Fans hoping to see a quadruple jump landed by debutante Moa Iwano or Kihira will have to wait at least another week, as the JSF has yet to release the rest of the junior assignments for the season.
Book report: While July is always a slow month for skating fans, Ice Time made the best of it by catching up on some reading. I read “The Long Program” by 1968 Olympic champion Peggy Fleming, “Zero Tollerance” by the late Toller Cranston, the 1976 Olympic bronze medalist, and finally “Wings on My Feet” by the legendary Sonja Henie.
I found all three books fascinating and full of interesting information. Henie, the Norwegian goddess who was a three-time Olympic gold medalist (1928, 1932, 1936) and won an incredible 10 straight world crowns (1927-36) before going on to become a Hollywood film star, mentioned Etsuko Inada in her book.
Being unfamiliar with that name, from research I learned some pretty amazing facts. Inada was just 12 years old when she became the first woman to represent Japan in the Olympics at the 1936 Winter Games in Garmisch-Partenkirchen, Germany. Going up against the likes of Henie, Britain’s Cecilia Colledge and American champion Maribel Vinson, Inada finished a very respectable 10th out of the 26 skaters who began the competition.
Press reports from the games stated that “Inada stole the show with her skating” and it appears she was very popular among her fellow competitors. The rink for the games was outdoors and was enveloped by thousands of fans.
Henie’s book says there were “200,000 people” in attendance for the women’s free skate. Fortunately skating fans today can still find a small bit of video on YouTube of Inada competing in Germany.
Inada went on to come in 10th at the world championships in Paris a month after the 1936 Olympics. She was a seven-time Japan champion, but unfortunately had her career significantly impacted by World War II.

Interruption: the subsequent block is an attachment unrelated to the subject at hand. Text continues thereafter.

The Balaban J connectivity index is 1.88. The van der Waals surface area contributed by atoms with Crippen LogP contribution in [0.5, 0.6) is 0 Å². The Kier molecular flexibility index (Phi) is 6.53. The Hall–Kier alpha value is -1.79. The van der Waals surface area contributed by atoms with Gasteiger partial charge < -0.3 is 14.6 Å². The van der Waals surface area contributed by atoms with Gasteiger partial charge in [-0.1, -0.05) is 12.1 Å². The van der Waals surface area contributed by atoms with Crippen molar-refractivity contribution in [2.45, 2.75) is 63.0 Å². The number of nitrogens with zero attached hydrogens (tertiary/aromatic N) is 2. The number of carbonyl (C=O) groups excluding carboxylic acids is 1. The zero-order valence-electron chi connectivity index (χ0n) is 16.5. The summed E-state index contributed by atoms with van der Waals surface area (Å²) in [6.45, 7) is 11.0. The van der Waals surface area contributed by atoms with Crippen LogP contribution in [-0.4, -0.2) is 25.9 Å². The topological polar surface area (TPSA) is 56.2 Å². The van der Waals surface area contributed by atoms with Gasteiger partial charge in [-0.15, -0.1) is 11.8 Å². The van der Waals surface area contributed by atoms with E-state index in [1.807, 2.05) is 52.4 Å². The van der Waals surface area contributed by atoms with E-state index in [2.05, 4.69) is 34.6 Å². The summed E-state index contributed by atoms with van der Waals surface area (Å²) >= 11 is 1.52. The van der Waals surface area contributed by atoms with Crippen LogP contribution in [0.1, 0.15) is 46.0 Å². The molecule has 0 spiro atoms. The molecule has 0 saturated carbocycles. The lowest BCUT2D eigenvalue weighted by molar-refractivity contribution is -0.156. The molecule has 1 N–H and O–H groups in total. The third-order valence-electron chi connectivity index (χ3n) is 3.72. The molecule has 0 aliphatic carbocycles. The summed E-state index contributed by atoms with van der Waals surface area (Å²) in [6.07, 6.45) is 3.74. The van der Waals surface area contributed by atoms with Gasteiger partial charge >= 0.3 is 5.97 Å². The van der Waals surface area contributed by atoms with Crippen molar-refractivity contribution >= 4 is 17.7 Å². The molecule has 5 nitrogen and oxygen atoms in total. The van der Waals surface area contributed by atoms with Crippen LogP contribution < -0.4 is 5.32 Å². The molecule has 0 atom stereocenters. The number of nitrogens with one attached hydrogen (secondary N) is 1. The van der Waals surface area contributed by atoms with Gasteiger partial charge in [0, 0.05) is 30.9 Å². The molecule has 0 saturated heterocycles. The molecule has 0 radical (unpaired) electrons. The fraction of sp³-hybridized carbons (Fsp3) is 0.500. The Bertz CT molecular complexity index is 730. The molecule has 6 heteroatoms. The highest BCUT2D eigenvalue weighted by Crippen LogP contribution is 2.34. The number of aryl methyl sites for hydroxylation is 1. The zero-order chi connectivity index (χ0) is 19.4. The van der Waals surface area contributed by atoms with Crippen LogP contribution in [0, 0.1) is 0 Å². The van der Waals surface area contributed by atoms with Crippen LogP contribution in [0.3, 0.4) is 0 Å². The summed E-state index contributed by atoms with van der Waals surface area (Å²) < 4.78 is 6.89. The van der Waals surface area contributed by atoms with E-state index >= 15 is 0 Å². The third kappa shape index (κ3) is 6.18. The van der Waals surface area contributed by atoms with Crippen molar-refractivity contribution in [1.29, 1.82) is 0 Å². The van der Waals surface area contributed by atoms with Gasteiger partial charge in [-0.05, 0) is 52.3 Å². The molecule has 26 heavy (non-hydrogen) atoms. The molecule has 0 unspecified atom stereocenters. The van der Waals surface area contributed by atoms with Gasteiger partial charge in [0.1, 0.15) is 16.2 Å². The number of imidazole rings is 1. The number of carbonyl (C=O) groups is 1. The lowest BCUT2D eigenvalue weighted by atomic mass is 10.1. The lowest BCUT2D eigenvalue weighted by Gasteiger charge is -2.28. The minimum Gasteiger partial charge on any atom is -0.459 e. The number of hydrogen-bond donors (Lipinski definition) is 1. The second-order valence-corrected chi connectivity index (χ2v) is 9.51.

Between 1941-50, Japan held only two national championships, and Inada did not participate in either. She did come back one final time, during 1950-51 season at the age of 26, and won the national title again after a 10-year absence. Inada retired after placing 21st in the world championships in 1951.
The Osaka native went on to coach skating for many years at the Meiji Jingu rink in Tokyo.
Sadly just a few short years before the boom in Japanese skating began, Inada died in Chiba Prefecture in 2003 at the age of 79. How the pioneer would have loved to have seen the likes of Mao Asada, Hanyu and so many others enjoy such great success on the world stage.
Strange move: The JSF announced several weeks ago that this season’s Japan nationals would be held at the Musashino Forest Sports Centre in Tokyo. The site is scheduled to host badminton and fencing during the modern pentathlon at the Tokyo 2020 Olympics.
What’s hard to figure out is why this facility was chosen over many others with much larger capacities. The new Musashino building has approximately 7,000 seats. With this being an Olympic season, interest will be as high as ever and the demand for tickets at a premium.
You could likely fill Tokyo Dome with all of the people who would love the chance to see defending Olympic and world champion Hanyu skate in person.
Back in 2013 the JSF wisely chose Saitama Super Arena as the site for the nationals ahead of the Sochi Games. The result was a sellout crowd of 18,000 fans four days in a row. Every seat in the house was full all the way to the roof and the atmosphere was absolutely electric.
Now by virtue of the facility selected to host this season’s nationals, many supporters will be shutout of the opportunity to see the big event before the Pyeongchang Olympics.
I don’t get it.
IN FIVE EASY PIECES WITH TAKE 5